One method of continuous deployment is to decouple deployment from release, i.e. deploy updates without activating the changes immediately.

I know that can be used for this, but I'm wondering if there are other techniques for "non-features".

For example, would you build a feature toggle for a bugfix? Probably not and one could argue that bugfixes should be deployed as soon as possible, because it can only get better. And after a bugfix has been released, I sure don't want to toggle it off anymore. But is this the case? It might be a risky change that you want to release in a controlled way. And if there are unexpected side effects, it's good to be able to roll it back. So, feature flags for every change?

And what about visual changes? For example, can you implement something like a feature flag in CSS? Does it even make sense?


2 Answers 2


For software in the web app category, depending on you infra/hosting provider such decoupling might be possible to switch incoming traffic across (or split it between) different deployed versions of the sw, practically covering any of the changes you mention: bugfixes, visuals, etc.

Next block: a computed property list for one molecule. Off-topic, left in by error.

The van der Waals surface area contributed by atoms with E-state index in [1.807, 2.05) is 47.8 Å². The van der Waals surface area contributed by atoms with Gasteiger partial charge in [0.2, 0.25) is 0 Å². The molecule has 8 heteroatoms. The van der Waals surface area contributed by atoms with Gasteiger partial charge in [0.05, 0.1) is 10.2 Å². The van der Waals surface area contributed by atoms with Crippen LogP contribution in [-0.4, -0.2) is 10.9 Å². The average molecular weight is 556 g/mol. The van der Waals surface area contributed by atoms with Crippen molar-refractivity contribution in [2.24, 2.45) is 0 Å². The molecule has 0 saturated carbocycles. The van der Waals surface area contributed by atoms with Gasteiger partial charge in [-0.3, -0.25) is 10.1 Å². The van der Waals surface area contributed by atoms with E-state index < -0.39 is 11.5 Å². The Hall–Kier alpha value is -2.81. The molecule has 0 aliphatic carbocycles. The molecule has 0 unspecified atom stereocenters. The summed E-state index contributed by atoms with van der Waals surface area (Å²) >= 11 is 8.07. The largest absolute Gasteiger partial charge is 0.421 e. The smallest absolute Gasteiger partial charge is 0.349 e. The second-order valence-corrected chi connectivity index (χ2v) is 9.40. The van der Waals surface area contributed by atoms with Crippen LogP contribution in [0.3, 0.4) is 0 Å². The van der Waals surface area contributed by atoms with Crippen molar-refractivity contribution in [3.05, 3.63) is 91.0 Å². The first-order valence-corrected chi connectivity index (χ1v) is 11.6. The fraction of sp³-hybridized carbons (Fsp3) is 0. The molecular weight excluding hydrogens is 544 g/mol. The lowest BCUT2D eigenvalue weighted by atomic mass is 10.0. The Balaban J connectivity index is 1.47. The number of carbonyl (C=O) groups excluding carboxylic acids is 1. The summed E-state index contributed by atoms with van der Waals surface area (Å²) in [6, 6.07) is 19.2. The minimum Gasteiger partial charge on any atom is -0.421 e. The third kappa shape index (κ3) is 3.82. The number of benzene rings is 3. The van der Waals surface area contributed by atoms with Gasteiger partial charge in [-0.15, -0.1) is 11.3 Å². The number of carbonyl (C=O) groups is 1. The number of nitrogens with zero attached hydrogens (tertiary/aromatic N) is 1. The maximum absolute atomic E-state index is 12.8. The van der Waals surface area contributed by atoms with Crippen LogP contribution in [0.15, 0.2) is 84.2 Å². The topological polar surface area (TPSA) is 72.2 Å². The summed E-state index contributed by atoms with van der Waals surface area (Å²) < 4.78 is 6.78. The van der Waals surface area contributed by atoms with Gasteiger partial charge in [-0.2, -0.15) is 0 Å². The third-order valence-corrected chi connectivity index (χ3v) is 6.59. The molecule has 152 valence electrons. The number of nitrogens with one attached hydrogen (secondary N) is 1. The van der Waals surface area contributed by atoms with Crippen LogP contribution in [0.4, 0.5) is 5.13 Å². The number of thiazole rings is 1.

Such support would typically not require feature toggles. And it might be applicable regardless of the app being monolithic or split in microservices.

For example Google's App Engine Paas offering has support for traffic splitting and migration.

From Splitting Traffic:

You can use traffic splitting to specify a percentage distribution of traffic across two or more of the versions within a service. Splitting traffic allows you to conduct A/B testing between your versions and provides control over the pace when rolling out features.

From Migrating Traffic:

Traffic migration switches the request routing between the versions within a service of your application, moving traffic from one or more versions to a single new version.


While with monoliths you might be restricted to switches, with microservice architectures, you can split every deployment pool of nodes providing a service (ie. pods). You then activate the deployment of the newly changed product in a subset of pool, and carefully monitor it; you can even choose which amount of the pool to deploy the change to, say for instance, activate the change for 15% of the traffic. You might find the feature called "rolling update" in literature.

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